Child marriage: A scourge that needs to be weeded out | comment | Hindustan Times
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Child marriage: A scourge that needs to be weeded out

One more tumbled out recently when a teenager in Jodhpur, Rajasthan, said she would move court to annul her marriage that was conducted by her parents when she was 11 months old. According to a report, Santadevi Meghwal, now 19 years old, was also slapped with a penalty of Rs 16 lakh by a panchayat for standing up to her parents’ decision, even though her father is supporting her cause now.

comment Updated: May 13, 2015 22:30 IST

When it comes to issues of gender discrimination, India’s cupboard has several skeletons.

One more tumbled out recently when a teenager in Jodhpur, Rajasthan, said she would move court to annul her marriage that was conducted by her parents when she was 11 months old. According to a report, Santadevi Meghwal, now 19 years old, was also slapped with a penalty of Rs 16 lakh by a panchayat for standing up to her parents’ decision, even though her father is supporting her cause now.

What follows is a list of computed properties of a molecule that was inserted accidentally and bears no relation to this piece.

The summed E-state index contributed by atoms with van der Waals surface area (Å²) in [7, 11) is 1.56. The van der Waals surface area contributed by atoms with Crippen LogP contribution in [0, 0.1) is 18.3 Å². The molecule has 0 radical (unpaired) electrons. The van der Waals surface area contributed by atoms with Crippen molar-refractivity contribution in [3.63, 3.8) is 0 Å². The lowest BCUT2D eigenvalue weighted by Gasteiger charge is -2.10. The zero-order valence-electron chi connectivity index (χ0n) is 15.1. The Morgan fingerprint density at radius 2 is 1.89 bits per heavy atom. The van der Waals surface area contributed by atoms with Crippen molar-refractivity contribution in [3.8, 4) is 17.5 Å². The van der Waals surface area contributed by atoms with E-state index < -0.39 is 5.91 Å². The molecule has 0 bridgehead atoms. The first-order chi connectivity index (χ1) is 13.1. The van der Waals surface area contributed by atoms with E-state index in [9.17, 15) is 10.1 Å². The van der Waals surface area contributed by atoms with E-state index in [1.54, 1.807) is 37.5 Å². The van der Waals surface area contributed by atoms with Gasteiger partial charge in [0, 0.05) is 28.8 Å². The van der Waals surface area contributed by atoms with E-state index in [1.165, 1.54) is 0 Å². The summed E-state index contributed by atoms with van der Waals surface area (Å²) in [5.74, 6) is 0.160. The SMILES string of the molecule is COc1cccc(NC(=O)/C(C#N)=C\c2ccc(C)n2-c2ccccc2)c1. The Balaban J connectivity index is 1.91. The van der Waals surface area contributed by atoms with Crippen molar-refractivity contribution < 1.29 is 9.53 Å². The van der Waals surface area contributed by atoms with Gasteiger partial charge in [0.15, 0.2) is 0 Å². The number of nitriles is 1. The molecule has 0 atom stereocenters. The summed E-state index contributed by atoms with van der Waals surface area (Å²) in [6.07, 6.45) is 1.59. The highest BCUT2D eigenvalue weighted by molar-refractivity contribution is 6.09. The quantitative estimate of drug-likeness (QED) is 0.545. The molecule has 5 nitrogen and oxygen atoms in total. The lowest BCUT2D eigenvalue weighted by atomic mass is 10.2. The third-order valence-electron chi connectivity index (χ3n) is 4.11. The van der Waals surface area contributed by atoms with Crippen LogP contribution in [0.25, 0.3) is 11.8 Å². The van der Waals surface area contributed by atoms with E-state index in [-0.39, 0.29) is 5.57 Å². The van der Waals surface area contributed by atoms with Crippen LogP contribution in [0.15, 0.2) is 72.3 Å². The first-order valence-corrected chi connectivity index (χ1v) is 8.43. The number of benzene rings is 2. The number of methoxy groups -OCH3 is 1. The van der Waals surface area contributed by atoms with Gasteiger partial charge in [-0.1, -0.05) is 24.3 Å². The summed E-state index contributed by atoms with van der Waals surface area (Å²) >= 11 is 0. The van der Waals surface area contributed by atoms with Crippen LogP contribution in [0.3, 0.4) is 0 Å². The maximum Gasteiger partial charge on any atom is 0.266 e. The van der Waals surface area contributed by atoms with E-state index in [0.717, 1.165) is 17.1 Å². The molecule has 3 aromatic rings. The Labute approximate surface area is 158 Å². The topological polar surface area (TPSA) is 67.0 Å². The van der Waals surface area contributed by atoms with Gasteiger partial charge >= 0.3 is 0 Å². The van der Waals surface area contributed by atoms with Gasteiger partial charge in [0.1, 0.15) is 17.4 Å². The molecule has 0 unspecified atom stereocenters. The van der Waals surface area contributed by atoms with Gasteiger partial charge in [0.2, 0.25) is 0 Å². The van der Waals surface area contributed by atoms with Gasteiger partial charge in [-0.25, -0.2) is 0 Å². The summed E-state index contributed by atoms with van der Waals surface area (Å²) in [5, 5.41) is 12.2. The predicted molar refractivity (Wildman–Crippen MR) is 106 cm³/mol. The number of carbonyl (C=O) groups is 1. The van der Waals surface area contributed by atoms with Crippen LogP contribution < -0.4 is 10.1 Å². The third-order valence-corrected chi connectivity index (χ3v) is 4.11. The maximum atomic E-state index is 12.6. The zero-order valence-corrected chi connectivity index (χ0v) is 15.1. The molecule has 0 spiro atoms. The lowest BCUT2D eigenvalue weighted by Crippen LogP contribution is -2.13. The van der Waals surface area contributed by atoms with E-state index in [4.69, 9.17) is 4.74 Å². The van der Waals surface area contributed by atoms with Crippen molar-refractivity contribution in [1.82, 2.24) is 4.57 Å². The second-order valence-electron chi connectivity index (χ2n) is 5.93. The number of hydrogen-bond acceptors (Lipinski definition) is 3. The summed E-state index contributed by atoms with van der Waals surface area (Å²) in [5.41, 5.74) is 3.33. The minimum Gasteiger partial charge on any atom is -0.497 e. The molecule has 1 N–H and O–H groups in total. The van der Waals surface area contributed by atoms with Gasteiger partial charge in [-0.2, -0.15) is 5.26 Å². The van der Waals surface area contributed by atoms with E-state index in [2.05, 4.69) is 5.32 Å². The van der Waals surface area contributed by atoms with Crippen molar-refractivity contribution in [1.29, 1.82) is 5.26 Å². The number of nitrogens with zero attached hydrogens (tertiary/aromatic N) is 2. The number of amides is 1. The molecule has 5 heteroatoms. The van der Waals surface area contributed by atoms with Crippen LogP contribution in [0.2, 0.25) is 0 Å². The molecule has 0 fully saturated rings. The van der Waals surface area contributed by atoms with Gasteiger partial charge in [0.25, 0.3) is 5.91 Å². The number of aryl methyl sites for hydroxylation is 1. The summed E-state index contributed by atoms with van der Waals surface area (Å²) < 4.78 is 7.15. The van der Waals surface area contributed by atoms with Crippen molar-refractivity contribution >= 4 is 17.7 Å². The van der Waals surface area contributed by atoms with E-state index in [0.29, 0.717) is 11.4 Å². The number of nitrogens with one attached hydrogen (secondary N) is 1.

While child marriage is banned in this country, it is not ‘void’ and has to be dissolved, should either partner wish to do so. The Prohibition of Child Marriage Act (PCMA) defines child marriage as one in which either the girl is under 18 years or the boy is below 21.

According to the 2001 census, there are 1.5 million under-15 girls who are married. Of these, 20% or approximately 300,000 are mothers to at least one child.

Even though the census also estimated that the average age of marriage has risen to 18.3 for females, the practice is still widespread in Rajasthan, UP, Madhya Pradesh, Jharkhand, Chhattisgarh, Bihar and Andhra Pradesh. All these states have an average age of marriage below the legal limit of 18 for females.

Child marriage has very dire implications for population stabilisation as adolescent brides are likely to have high fertility and a number of unwanted pregnancies. States where child marriage is most prevalent are also where there is the highest population.

The other aspect of the Meghwal story is the role that the panchayat played in it.

The Rajasthan government must find out how and why it imposed a fine on the girl and punish its decision-makers for their obscurantist and illegal stand.

In fact, the PCMA says there have to be prohibition officers at the village level and that a local panchayat member or an NGO worker can be appointed by the state government to assist these officers. With panchayats like this, the proper implementation of the law will be a huge challenge.

By ostracising Ms Meghwal’s family and imposing a fine, the panchayat is not only flouting the law but is also guilty of moral turpitude.